Recently, working in collaboration with the boatmen dedicated to tourism in this site, Manomet  conducted an exploratory field trip to visit the islands, beaches, and mangrove areas of San Lorenzo Bay in the Honduran Pacific to identify areas that shorebirds use. During the 4-hour boat trip, we observed Whimbrels, Marbled Godwits, Ruddy Turnstones, Short-billed dowitchers, Black-bellied plovers, and a variety of waterfowl. Low tide offered us the opportunity to appreciate the natural areas possibly used by shorebirds to feed and rest, and how these areas and salt farms can also provide an ideal environment for migratory birds.

San Lorenzo Bay in Honduras is one of the most fascinating sites in the Gulf of Fonseca, which is considered a biological corridor of great importance for diverse species shared by three countries: Honduras, Nicaragua, and El Salvador. Twenty-three species of shorebirds have been reported to use the Gulf of Fonseca,13 of which use the salt production sites in Honduras as stopovers.

This area offers countless economic, social, and environmental benefits to both residents and visitors. It also offers prime conditions for tourism, an important economic boost for the local community of San Lorenzo. This is a relatively new and developing tourist destination that still requires much research: the social, cultural, and environmental impacts of the tourist business  in this protected area are currently unknown.

Also importantly, this site in the Honduran Pacific is one of the only two places where salt is produced in Honduras. Honduras has a long history of artisanal salt production that has been a tradition for more than 100 years. The Manomet Flyways team has been studying the relationship of these salt production sites with shorebirds, as some species use these sites as resting, feeding, and breeding grounds.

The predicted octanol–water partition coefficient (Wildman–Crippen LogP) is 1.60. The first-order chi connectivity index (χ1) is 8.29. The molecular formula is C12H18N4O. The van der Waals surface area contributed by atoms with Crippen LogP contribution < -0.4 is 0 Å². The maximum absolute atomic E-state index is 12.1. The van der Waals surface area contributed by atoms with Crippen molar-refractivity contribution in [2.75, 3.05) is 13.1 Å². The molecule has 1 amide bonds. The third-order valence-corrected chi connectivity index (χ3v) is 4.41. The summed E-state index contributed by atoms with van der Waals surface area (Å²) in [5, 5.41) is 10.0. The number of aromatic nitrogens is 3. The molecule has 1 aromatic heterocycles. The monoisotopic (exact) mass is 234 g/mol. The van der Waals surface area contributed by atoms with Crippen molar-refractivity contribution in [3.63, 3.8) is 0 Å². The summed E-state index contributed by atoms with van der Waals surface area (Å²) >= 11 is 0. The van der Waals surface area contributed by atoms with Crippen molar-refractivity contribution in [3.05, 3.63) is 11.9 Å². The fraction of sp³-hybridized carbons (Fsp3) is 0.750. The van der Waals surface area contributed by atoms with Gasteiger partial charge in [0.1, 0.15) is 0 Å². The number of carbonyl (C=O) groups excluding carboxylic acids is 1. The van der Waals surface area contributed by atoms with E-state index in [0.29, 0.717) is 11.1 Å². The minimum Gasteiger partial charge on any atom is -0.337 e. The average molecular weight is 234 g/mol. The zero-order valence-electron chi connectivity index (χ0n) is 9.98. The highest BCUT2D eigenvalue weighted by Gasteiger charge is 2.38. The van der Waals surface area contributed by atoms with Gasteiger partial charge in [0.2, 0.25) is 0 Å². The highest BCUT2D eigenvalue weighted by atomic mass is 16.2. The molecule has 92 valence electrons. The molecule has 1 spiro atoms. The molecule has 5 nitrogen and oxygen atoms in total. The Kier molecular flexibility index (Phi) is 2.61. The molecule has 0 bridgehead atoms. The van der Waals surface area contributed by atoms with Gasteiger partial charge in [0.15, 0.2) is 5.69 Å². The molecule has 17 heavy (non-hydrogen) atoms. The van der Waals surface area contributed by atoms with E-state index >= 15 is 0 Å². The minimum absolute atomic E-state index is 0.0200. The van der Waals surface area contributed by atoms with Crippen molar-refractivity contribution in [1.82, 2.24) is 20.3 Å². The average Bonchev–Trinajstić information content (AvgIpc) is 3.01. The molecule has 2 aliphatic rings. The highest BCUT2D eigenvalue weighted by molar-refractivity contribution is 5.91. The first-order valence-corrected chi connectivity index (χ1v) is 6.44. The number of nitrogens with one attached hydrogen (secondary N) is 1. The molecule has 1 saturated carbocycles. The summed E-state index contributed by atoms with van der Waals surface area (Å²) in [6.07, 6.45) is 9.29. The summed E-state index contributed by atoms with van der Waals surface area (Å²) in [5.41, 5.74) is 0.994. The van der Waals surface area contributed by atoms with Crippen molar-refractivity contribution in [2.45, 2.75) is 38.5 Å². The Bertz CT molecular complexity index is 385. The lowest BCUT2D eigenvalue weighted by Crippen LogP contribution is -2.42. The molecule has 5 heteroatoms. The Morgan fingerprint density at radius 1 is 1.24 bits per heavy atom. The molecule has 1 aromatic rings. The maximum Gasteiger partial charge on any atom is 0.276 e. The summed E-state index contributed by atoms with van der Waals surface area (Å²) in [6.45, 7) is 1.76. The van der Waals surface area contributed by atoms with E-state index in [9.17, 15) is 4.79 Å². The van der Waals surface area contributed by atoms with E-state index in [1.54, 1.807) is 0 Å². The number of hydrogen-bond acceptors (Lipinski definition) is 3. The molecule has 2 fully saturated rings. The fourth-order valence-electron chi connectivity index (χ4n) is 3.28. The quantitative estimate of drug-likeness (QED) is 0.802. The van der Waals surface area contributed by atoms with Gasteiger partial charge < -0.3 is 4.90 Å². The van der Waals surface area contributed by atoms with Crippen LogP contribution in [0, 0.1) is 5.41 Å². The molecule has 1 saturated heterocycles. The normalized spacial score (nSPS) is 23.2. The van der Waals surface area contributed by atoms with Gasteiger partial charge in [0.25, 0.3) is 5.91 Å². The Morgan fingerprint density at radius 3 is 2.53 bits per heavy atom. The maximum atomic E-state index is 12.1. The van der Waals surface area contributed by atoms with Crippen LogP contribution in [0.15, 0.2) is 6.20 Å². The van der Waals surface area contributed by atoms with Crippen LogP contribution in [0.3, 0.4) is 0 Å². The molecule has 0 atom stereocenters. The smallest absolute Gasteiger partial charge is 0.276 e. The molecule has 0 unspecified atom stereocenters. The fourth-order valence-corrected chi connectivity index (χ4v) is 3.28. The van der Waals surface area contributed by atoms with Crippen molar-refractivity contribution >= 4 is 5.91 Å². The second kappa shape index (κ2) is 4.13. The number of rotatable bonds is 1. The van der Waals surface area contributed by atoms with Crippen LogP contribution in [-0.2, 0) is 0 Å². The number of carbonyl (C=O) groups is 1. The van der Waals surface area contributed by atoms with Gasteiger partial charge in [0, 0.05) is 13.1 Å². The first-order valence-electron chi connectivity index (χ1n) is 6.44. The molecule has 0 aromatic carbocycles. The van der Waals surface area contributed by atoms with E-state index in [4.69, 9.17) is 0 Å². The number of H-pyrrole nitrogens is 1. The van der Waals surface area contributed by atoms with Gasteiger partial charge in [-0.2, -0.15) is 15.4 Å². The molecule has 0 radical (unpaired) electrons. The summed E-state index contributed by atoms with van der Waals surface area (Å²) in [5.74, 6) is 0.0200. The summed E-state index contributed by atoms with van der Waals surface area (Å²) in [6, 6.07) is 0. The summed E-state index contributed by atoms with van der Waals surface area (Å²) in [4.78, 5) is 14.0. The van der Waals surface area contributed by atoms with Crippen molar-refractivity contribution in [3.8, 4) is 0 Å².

This recent tour is part of a project supported by the Coastal Solutions Fellows program, Manomet, and USFS funding. By working with artisanal salt producers in San Lorenzo Bay, we hope to better understand what threats shorebirds face when visiting the area, as well as to help  implement and encourage more sustainable production practices that are more compatible with shorebird migratory patterns. Another important component of our work in Honduras is to help encourage a shared understanding with the salt producers about the importance of this protected area, not only for the future of the diverse species that live here, but also for the future of artisanal salt production in Honduras.

We have seen some positive outcomes thus far: earlier this year, the first shorebird reserve in the country Punta Condega – El Jicarito System was dedicated also in the Honduran Pacific, a win for all the species which enjoy this incredible natural area.